You just don't see this every day on a golf course, as you do at Mountain Air.
I won't easily forget the day I spent 18 months ago at Mountain Air near Burnsville, NC, just about 35 minutes northwest of Asheville. It isn't every day that you wait for an airplane to land before you can cross a runway to get from green to next tee. Or hit a six-iron 200 yards (assisted by thin air and about five stories of elevation). Or watch a plane set down not 60 yards away from your table at the 19th hole. Or drive your golf cart about a half-mile to the practice tee. This kind of experience at almost 5,000 feet is cool, literally and figuratively (about 15 degrees (F) cooler than down in Asheville on a July day).
The landing strip and golf course share the top of the mountain at Mountain Air. The course, by little known architect Scott Pool, is a roller coaster affair, with unusually small greens, some of them perched on the edge of the mountain. The golf is not for the faint of heart, but the views out along the Blue Ridge Mountains are dramatic and exhilarating.
The developers, the local Banks family, are adding another nine holes to the original 18, to be named the Banks Creek Nine. A new development of maintenance-free single-family homes, called Spring Rock, will look out over the new course. Each home will feature almost 2,600 square feet of living space and three or four bedrooms. Although prices were not available, we'd expect them to come in from the mid to high six figures. The community's Cabins at Creekside, slightly smaller detached single-family homes, run $400,000 to $650,000, and the Hawks Ledge Cottages, slightly larger, from $650,000 to $1 million.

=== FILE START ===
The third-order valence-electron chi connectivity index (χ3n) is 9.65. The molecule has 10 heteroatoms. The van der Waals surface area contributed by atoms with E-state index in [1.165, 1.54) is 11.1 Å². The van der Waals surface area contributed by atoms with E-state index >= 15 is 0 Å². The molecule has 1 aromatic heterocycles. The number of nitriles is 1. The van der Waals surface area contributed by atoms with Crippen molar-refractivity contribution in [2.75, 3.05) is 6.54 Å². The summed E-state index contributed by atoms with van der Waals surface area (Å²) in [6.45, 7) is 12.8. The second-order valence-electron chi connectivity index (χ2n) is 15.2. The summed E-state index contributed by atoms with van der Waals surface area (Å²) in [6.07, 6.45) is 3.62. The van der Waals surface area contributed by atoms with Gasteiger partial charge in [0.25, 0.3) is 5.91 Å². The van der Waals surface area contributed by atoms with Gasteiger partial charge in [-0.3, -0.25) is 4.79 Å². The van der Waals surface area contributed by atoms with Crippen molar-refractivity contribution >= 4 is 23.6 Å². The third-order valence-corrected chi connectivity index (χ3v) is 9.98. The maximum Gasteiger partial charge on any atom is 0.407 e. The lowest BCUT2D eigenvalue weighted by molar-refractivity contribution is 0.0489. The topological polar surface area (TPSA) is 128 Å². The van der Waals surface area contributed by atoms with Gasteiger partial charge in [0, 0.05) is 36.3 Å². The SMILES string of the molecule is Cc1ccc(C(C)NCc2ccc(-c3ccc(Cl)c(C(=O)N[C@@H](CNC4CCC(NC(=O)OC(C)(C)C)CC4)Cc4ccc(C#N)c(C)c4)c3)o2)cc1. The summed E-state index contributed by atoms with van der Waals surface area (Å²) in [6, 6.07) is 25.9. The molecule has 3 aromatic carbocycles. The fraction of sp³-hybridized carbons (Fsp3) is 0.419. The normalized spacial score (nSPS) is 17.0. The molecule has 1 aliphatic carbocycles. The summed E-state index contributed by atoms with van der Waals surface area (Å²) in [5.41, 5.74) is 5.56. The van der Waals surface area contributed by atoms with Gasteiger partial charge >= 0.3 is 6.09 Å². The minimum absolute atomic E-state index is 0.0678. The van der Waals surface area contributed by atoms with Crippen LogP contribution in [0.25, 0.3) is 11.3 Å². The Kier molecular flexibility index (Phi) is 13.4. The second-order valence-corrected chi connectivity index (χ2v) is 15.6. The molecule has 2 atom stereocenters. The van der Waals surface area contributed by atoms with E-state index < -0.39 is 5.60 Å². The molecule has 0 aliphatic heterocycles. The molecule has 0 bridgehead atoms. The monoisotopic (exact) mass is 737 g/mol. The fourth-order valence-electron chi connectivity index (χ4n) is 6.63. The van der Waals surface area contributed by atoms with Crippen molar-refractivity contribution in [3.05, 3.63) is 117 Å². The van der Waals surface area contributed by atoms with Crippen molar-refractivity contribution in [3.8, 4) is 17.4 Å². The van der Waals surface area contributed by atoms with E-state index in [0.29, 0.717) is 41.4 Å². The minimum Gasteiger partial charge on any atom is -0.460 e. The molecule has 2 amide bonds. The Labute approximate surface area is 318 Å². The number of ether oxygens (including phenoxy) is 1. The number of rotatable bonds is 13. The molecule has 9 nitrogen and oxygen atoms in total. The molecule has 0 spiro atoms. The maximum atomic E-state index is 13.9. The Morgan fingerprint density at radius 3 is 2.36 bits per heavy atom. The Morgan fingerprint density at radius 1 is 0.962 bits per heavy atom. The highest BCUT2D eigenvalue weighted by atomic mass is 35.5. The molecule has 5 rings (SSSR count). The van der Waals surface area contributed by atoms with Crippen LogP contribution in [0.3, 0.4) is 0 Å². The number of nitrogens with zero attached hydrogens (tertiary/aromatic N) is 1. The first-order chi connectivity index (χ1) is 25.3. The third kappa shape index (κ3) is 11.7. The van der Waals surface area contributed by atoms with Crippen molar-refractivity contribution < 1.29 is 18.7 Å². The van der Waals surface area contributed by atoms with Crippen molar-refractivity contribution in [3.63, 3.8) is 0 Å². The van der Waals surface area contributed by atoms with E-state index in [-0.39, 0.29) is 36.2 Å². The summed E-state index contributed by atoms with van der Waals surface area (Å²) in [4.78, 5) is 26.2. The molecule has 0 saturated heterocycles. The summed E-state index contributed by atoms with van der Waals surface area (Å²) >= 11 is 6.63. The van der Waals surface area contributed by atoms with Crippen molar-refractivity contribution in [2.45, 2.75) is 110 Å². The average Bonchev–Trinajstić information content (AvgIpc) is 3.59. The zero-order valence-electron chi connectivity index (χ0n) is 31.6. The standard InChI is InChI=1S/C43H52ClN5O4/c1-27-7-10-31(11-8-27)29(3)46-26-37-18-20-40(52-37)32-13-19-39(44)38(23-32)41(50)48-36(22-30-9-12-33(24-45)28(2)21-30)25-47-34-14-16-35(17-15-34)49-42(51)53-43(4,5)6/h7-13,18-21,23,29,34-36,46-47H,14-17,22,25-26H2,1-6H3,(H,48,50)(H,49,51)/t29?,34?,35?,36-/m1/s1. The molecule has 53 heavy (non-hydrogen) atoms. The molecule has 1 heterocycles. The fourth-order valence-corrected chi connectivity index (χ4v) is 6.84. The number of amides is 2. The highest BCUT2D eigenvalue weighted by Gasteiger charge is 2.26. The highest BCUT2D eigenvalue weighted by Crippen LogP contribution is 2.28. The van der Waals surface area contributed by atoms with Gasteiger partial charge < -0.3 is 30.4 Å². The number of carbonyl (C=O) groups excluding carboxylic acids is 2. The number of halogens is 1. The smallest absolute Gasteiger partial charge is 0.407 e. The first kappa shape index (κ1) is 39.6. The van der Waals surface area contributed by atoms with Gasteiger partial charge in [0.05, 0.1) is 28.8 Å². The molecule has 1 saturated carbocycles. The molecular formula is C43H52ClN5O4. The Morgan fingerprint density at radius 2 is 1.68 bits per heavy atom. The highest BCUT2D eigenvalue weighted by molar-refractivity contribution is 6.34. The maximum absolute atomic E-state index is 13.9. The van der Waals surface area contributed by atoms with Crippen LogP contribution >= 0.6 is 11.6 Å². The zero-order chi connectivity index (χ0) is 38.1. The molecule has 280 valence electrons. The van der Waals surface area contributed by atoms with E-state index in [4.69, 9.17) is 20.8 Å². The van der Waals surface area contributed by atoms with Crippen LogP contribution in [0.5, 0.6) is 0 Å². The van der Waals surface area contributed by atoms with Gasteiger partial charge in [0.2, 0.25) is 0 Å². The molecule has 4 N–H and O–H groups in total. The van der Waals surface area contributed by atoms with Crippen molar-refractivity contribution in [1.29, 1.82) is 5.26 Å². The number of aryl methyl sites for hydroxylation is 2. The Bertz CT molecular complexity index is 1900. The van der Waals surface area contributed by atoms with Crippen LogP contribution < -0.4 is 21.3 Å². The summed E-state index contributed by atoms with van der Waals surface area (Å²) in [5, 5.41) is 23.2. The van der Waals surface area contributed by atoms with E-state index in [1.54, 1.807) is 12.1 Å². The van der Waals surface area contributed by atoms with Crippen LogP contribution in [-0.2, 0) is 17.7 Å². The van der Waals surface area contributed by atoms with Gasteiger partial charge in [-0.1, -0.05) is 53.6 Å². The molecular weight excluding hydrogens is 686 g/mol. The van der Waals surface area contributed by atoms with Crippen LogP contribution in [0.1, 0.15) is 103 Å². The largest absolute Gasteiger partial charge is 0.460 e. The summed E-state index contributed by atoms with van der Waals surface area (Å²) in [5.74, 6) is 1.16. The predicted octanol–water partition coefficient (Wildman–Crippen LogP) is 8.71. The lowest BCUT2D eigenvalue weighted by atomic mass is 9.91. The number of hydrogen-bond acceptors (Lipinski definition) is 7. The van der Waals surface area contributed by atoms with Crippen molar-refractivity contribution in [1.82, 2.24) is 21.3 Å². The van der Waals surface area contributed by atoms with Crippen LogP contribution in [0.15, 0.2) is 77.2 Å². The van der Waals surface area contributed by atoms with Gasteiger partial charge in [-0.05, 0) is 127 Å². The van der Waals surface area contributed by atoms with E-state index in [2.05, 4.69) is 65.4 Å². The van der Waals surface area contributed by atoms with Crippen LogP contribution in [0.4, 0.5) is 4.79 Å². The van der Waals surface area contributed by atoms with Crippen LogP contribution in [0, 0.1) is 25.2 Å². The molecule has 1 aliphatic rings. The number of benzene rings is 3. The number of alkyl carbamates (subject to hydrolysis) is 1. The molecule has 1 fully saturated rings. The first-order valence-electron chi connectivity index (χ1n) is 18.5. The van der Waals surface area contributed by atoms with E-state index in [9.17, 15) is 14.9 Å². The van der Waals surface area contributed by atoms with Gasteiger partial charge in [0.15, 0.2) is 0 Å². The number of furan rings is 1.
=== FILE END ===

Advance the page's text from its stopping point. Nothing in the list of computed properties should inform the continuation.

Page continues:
Mountain Air has done a great job of situating home sites with commanding views. Not surprisingly, the community appeals to well-heeled professional and amateur pilots. It also employs a full-time naturalist to take club members on discovery walks amid the wide range of flora and fauna; I was particularly impressed by the list of animals that local home owners had spotted, indicated on the blackboard outside the nature office.
On the busiest days of the summer season, a dozen planes might take off and land on the airstrip, triggering warning lights and alarms between the fifth green on one side and the sixth tee on the other side of the runway. Yet in the dead of winter, the mountaintop can be a little lonely with as few as 10 percent of owners staying on property, although the clubhouse will make special arrangements for those who desire the romance of a dinner by the fireplace; the club will even call in a chef for the evening.
For a pilot and/or naturalist and/or golfer, Mountain Air is high and mighty.
Note: The Mountain Air website isn't long on information, especially about the golf course, but they do offer to send a DVD if you are interested. Overnight stays in one of their mountain lodges is $199 per night which includes breakfast for two and the obligatory tour of the community's real estate offerings.
The plug at the tee box says "215 yards, Plays like 155." And it did.